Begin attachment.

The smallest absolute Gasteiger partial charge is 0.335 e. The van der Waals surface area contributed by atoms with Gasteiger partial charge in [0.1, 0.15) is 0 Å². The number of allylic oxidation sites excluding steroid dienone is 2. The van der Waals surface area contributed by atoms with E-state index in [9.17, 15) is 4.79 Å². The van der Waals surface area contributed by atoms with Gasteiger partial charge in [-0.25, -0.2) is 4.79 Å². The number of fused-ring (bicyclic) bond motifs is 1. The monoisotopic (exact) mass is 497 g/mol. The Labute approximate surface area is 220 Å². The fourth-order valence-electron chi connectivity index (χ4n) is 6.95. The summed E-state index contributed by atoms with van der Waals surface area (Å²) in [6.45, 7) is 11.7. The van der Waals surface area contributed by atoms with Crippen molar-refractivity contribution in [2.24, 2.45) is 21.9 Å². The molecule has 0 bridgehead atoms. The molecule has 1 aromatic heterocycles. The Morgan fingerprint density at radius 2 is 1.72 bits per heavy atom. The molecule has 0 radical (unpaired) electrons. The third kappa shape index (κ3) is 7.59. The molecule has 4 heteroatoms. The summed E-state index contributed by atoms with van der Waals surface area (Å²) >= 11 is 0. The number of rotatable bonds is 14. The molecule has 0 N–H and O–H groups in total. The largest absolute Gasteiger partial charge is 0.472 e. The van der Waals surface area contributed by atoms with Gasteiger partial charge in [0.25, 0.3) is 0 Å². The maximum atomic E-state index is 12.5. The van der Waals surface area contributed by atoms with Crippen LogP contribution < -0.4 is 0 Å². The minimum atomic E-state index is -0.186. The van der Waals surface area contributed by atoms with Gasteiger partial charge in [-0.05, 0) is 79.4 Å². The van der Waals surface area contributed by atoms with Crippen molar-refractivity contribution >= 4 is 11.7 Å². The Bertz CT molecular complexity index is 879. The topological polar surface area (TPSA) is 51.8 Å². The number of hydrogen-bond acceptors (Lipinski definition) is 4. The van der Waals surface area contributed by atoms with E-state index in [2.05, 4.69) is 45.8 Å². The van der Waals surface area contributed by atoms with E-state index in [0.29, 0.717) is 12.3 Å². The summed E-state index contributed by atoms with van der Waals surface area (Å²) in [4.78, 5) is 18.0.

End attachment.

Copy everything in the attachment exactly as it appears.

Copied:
The smallest absolute Gasteiger partial charge is 0.335 e. The van der Waals surface area contributed by atoms with Gasteiger partial charge in [0.1, 0.15) is 0 Å². The number of allylic oxidation sites excluding steroid dienone is 2. The van der Waals surface area contributed by atoms with E-state index in [9.17, 15) is 4.79 Å². The van der Waals surface area contributed by atoms with Gasteiger partial charge in [-0.25, -0.2) is 4.79 Å². The number of fused-ring (bicyclic) bond motifs is 1. The monoisotopic (exact) mass is 497 g/mol. The Labute approximate surface area is 220 Å². The fourth-order valence-electron chi connectivity index (χ4n) is 6.95. The summed E-state index contributed by atoms with van der Waals surface area (Å²) in [6.45, 7) is 11.7. The van der Waals surface area contributed by atoms with Crippen molar-refractivity contribution in [2.24, 2.45) is 21.9 Å². The molecule has 0 bridgehead atoms. The molecule has 1 aromatic heterocycles. The Morgan fingerprint density at radius 2 is 1.72 bits per heavy atom. The molecule has 0 radical (unpaired) electrons. The third kappa shape index (κ3) is 7.59. The molecule has 4 heteroatoms. The summed E-state index contributed by atoms with van der Waals surface area (Å²) >= 11 is 0. The number of rotatable bonds is 14. The molecule has 0 N–H and O–H groups in total. The largest absolute Gasteiger partial charge is 0.472 e. The van der Waals surface area contributed by atoms with Gasteiger partial charge in [0.25, 0.3) is 0 Å². The maximum atomic E-state index is 12.5. The van der Waals surface area contributed by atoms with Crippen LogP contribution < -0.4 is 0 Å². The minimum atomic E-state index is -0.186. The van der Waals surface area contributed by atoms with Gasteiger partial charge in [-0.05, 0) is 79.4 Å². The van der Waals surface area contributed by atoms with Crippen molar-refractivity contribution >= 4 is 11.7 Å². The Bertz CT molecular complexity index is 879. The topological polar surface area (TPSA) is 51.8 Å². The number of hydrogen-bond acceptors (Lipinski definition) is 4. The van der Waals surface area contributed by atoms with E-state index in [2.05, 4.69) is 45.8 Å². The van der Waals surface area contributed by atoms with E-state index in [0.29, 0.717) is 12.3 Å². The summed E-state index contributed by atoms with van der Waals surface area (Å²) in [4.78, 5) is 18.0.